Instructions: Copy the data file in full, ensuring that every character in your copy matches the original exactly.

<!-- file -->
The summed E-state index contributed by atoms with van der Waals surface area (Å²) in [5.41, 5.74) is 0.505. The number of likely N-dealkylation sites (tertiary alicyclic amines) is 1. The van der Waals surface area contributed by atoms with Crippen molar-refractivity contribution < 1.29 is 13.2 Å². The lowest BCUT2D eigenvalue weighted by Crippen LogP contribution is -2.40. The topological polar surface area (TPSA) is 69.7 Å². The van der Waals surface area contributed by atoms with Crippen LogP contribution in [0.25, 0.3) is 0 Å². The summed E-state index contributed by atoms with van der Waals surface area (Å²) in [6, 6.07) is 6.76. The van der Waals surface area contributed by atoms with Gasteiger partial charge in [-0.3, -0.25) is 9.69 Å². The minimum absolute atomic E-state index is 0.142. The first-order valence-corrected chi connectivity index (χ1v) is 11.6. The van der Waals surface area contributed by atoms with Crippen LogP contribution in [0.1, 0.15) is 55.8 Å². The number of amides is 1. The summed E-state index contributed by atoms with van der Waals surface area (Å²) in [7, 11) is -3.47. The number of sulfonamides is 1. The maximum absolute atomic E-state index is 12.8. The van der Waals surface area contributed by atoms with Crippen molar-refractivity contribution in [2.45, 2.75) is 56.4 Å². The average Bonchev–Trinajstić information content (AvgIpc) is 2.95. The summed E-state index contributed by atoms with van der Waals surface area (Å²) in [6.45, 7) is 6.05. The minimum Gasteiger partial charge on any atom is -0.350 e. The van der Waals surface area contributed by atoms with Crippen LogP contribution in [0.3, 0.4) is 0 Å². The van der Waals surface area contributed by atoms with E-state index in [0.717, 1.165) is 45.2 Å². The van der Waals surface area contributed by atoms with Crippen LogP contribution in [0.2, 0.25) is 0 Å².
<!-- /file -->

The summed E-state index contributed by atoms with van der Waals surface area (Å²) in [5.41, 5.74) is 0.505. The number of likely N-dealkylation sites (tertiary alicyclic amines) is 1. The van der Waals surface area contributed by atoms with Crippen molar-refractivity contribution < 1.29 is 13.2 Å². The lowest BCUT2D eigenvalue weighted by Crippen LogP contribution is -2.40. The topological polar surface area (TPSA) is 69.7 Å². The van der Waals surface area contributed by atoms with Crippen LogP contribution in [0.25, 0.3) is 0 Å². The summed E-state index contributed by atoms with van der Waals surface area (Å²) in [6, 6.07) is 6.76. The van der Waals surface area contributed by atoms with Gasteiger partial charge in [-0.3, -0.25) is 9.69 Å². The minimum absolute atomic E-state index is 0.142. The first-order valence-corrected chi connectivity index (χ1v) is 11.6. The van der Waals surface area contributed by atoms with Crippen LogP contribution in [0.1, 0.15) is 55.8 Å². The number of amides is 1. The summed E-state index contributed by atoms with van der Waals surface area (Å²) in [7, 11) is -3.47. The number of sulfonamides is 1. The maximum absolute atomic E-state index is 12.8. The van der Waals surface area contributed by atoms with Crippen molar-refractivity contribution in [2.45, 2.75) is 56.4 Å². The average Bonchev–Trinajstić information content (AvgIpc) is 2.95. The summed E-state index contributed by atoms with van der Waals surface area (Å²) in [6.45, 7) is 6.05. The minimum Gasteiger partial charge on any atom is -0.350 e. The van der Waals surface area contributed by atoms with Crippen LogP contribution in [0.3, 0.4) is 0 Å². The van der Waals surface area contributed by atoms with E-state index in [0.717, 1.165) is 45.2 Å². The van der Waals surface area contributed by atoms with Crippen LogP contribution in [0.2, 0.25) is 0 Å².